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- Published: 2019
- What is LI2?
- How can the LI2 process be applied in TANF programs? What changes to service-delivery approaches and staff practices did the LI2 process suggest for the TANF programs included in this project?
- What lessons from the LI2 process in the TANF programs included in the project can be applicable to other TANF programs interested in implementing interventions focused on self-regulation and goal achievement?
New evidence from neuroscience, psychology, and other behavioral sciences suggests that TANF programs may be able to improve participants’ outcomes by applying the science of self-regulation. Self-regulation refers to a foundational set of skills and personality factors that enable people to control their thoughts, emotions, and behavior. It is what helps people set goals, make plans, solve problems, reason, organize, prioritize, initiate tasks, manage time, and persist in and monitor their actions. Mathematica engaged four TANF programs implementing new interventions informed by evidence on self-regulation and designed to help participants reach their personal and job-related goals in a process to improve the quality of the interventions and their implementation. The process, called Learn, Innovate, Improve (LI2), brings social science theory, research evidence, and practice wisdom together, with the goal of creating innovations that are practical, effective, scalable, and sustainable.
This brief describes the efforts of four TANF programs to implement three new interventions that are informed by evidence on self-regulation and designed to help participants reach their personal and job-related goals. It also offers overarching lessons for the field based on the programs’ experiences on how to adapt, implement, and scale up these types of interventions.
Key Findings and Highlights
. Findings from this brief include: (1) Science-informed, goal-oriented strategies can require time and effort to integrate into the service environment; (2) Strong “champions” at all levels of the organization can be critical to the success of interventions focused on self-regulation and goal-achievement; (3) The purpose of and rationale behind the new tools and processes should be made clear for staff; (4) More specific and tailored guidance is needed on how to use interventions focused on self-regulation and goal achievement with participants who are in crisis; (5) Using a systematic, analytic process like a LI2 can pay off by helping programs uncover “sticking points” in implementation, reinforce desired behaviors among staff, and foster staff buy-in.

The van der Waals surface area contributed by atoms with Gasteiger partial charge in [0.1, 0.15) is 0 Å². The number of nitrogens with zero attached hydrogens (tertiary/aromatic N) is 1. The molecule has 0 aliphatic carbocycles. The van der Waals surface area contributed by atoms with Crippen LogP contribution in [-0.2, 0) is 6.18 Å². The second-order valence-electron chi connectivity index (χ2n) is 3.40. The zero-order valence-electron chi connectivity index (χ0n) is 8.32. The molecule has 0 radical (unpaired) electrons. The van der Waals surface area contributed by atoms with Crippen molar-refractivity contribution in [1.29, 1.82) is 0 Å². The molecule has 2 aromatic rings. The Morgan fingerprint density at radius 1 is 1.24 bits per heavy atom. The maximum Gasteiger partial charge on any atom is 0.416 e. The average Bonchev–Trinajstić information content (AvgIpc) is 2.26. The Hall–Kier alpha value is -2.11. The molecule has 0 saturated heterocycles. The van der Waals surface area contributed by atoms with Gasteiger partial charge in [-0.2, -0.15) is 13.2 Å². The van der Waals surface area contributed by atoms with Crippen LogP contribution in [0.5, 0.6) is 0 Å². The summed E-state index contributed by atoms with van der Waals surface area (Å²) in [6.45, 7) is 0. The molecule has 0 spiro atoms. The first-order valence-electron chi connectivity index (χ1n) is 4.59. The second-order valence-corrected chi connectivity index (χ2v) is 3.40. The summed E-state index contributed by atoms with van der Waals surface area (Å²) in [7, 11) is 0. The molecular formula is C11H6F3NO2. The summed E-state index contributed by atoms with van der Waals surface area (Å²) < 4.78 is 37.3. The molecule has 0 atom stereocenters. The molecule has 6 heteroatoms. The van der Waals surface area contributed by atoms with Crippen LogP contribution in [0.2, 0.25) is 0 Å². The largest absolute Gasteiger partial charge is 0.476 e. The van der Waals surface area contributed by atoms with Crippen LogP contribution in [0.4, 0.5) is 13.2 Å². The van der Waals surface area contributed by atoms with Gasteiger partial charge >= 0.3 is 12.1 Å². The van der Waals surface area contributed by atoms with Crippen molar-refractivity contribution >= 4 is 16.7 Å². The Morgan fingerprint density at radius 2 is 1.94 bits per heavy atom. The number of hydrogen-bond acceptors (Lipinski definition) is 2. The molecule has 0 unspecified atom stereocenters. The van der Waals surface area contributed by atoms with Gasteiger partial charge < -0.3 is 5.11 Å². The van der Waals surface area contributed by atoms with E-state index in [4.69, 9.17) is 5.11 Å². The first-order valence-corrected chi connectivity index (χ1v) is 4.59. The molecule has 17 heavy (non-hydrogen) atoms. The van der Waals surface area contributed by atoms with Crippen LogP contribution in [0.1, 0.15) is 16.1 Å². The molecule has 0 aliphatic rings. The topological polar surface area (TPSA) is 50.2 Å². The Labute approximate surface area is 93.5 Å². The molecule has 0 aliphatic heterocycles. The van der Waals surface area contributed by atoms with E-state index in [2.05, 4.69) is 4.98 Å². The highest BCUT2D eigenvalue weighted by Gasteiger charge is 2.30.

This brief is based on work conducted under the Goal-Oriented Adult Learning for Self-Sufficiency (GOALS) project, funded by the Office of Planning, Research, and Evaluation at the U.S. Department of Health and Human Services, Administration for Children and Families. Mathematica used a framework called Learn, Innovate, Improve (LI2), which involves iteratively refining and testing implementation approaches, in work with four TANF programs deploying new interventions informed by evidence on self-regulation and designed to help participants reach their personal and job-related goals. Mathematica created LI2 in partnership with OPRE and the Harvard Center on the Developing Child. The framework consists of a series of replicable, evidence-informed activities conducted by practitioners (for example program administrators, supervisors, and direct-service staff) in collaboration with researchers to improve the quality of new interventions. They include trying out program changes in contained practice settings, collecting data on the process and results, and making adjustments before scaling up the changes.
. Derr, Michelle, Jonathan McCay and Jacqueline F. Kauff. (2019). Improving Employment Outcomes: Using Innovative Goal-Oriented Strategies in TANF Programs, OPRE Report #2019-40, Washington, DC: Office of Planning, Research and Evaluation, Administration for Children and Families, U.S. Department of Health and Human Services.
- a foundational set of skills and personality factors that enable people to control their thoughts, emotions, and behavior (Bunge, 2014; Dawson and Guare 2009; Zelazo et al., 2008)